Avid outdoorswoman Mary Hyde Berg, a 74-year-old Gloucester resident, who owns a nature preserve, has been treated for Lyme Disease twice this year and five times since about 1990. "They're like little pieces of pepper, from fine-ground to coarse," she said, describing the deer tick. "They're not like the ticks we've always had here." The first time she observed the rash on her foot, she went to the dermatologist. Now she knows what to look for and to seek treatment quickly. "The antibiotics are very effective if taken properly," she said. "Not all deer ticks carry the bacteria. If you get them out within 24 hours there's supposedly no danger." She rejects the blood test as being inconclusive, so no longer bothers with it.
After a camping trip in the Blue Ridge Mountains last month, Smithfield resident Diana McFarland, 52, took herself to a doctor immediately. "I had at least six tick bites," she said, identifying them as Lone Star, "the large ones." She had no rash, but she threw up and felt as if she had the flu really badly. Blood tests came back negative for Lyme's, but her doctor prescribed antibiotics for 10 days and advised her to return for retesting later.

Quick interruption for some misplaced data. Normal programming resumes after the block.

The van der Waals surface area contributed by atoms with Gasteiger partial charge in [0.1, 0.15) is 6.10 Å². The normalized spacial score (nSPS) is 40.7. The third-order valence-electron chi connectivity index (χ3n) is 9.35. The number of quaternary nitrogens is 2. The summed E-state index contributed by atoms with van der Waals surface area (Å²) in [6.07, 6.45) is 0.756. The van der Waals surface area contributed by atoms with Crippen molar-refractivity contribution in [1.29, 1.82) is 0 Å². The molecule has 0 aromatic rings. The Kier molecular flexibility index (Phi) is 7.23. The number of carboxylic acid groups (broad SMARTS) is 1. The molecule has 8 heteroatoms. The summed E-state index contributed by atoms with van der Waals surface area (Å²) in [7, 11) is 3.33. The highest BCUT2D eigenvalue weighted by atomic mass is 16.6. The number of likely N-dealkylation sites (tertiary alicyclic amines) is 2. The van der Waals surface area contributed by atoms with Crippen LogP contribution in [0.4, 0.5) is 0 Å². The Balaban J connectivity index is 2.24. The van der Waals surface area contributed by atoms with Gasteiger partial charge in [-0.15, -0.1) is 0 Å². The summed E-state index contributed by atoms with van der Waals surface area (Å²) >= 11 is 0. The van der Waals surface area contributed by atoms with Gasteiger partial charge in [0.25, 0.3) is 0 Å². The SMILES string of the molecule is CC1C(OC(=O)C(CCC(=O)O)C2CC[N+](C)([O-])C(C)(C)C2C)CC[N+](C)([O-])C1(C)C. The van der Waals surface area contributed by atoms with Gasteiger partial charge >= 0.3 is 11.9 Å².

"I don't want to get sick again," McFarland said. "It was way worse than I'd ever had them. If you get off the beaten path, they latch on immediately wherever they can."
Ticks flourish in shady, wooded areas, leaf litter, walls and long grass and not in open fields, contrary to popular myth, said Gaines. "They're forest dwellers," he said. The Department of Health advises wearing long, light-colored (so you can see the ticks) clothing, tucked in, and spraying clothes with Permethrin to deter them. Exposed parts of the body can be sprayed with repellent containing DEET, but it should be used sparingly, particularly with children, and never applied under clothing.
If a tick attaches to your skin, the recommended method of removal is to grasp the tick's head — not body — with pointed tweezers held as close as possible to the skin and pulled straight out. A tick has to be attached for several hours before it can transmit infection. To ensure that ticks attached to clothing are killed, launder in hot water and dry on high heat, recommends the American Lyme Disease Foundation.